As a responsible senior citizen, the better part of your life has been spent preparing for a variety of events. From marriage to raising children to planning for retirement, having plans in place can provide peace of mind when life's circumstances change. Most people plan for their financial future, but the importance of a good care plan, should the need for long-term care arise, is just as valuable.
Difficulty: Moderately Challenging
Things You'll Need
- An Elder Law Attorney
Select a qualified professional to help you make your care plan. A geriatric care manager, elder law attorney or organizations like the Alzheimer's Association are all places to get started.
Choose the right care giver. This can begin as an extension of or modification to existing legal documents. If you've never put together an estate plan of any type, the care plan itself might be the first thing you do.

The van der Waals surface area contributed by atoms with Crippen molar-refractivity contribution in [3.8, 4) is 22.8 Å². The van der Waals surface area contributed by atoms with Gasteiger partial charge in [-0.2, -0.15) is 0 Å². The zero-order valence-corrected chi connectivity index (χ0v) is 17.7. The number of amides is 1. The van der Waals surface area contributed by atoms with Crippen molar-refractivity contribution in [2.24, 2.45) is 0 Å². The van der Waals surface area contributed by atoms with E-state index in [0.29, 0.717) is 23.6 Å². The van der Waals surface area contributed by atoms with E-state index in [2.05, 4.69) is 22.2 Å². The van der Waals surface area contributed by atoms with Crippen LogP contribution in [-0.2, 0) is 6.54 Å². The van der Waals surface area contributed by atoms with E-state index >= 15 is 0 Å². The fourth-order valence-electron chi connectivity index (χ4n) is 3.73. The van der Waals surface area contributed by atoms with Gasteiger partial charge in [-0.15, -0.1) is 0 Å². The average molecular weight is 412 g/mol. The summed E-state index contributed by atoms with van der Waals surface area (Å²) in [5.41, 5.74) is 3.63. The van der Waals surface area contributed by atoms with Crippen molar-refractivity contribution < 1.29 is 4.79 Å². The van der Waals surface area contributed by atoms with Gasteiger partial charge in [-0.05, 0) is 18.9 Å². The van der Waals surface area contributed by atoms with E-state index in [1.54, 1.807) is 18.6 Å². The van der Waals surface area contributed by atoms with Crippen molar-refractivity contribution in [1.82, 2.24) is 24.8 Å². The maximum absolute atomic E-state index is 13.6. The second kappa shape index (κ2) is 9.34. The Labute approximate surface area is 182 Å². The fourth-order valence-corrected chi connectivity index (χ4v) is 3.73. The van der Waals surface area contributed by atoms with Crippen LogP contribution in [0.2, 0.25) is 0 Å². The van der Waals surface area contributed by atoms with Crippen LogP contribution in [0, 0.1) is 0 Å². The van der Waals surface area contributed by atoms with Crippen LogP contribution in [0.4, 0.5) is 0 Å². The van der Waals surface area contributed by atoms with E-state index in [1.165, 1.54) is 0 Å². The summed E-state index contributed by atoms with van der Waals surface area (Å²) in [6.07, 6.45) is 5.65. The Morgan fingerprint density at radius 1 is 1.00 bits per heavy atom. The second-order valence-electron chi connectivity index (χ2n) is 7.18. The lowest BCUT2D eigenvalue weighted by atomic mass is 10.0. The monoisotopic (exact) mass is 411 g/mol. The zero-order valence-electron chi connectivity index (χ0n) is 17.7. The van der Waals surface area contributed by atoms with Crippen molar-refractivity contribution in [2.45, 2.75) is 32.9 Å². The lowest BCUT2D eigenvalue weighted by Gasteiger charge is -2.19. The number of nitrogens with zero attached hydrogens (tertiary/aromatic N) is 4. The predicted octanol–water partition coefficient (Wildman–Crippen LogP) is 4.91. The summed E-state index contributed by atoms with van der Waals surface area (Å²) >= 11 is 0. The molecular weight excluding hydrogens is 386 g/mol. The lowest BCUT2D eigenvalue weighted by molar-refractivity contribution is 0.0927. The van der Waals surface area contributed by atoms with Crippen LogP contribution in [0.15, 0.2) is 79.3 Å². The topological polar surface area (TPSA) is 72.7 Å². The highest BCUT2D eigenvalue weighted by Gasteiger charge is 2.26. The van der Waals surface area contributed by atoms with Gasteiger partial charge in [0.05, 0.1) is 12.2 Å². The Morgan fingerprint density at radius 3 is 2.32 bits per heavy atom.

Nominate within the plan the person or persons you wish to care for you or make decisions about your care.
Understand your flexibility and rights, and to whom your caregiver is accountable. A good care plan ensures flexibility not only to the caregiver but also to the person being cared for. It gives the ability to respond immediately in making a legal decision without getting permission from a probate judge.
Don't wait for a crisis to make a plan. Making a care plan ahead of time will ease the stress of making decisions when an emergency happens.
Consider long-term care insurance. This type of insurance is becoming more and more popular and is a great way to provide for long term care without putting the estate in jeopardy.
Consider hiring a geriatric care manager. Have a geriatric care manager who has assessed your loved one and knows about them and their needs, available and ready to go if you are out of town and things don't go well.
Tips & Warnings
- When thinking about long term care planning understand the options available and make informed choices. A well thought out care plan maintains your flexibility and provides for caregiver accountability.
- Organizations like the Alzheimer's Association provide information on services and options for people needing long term care.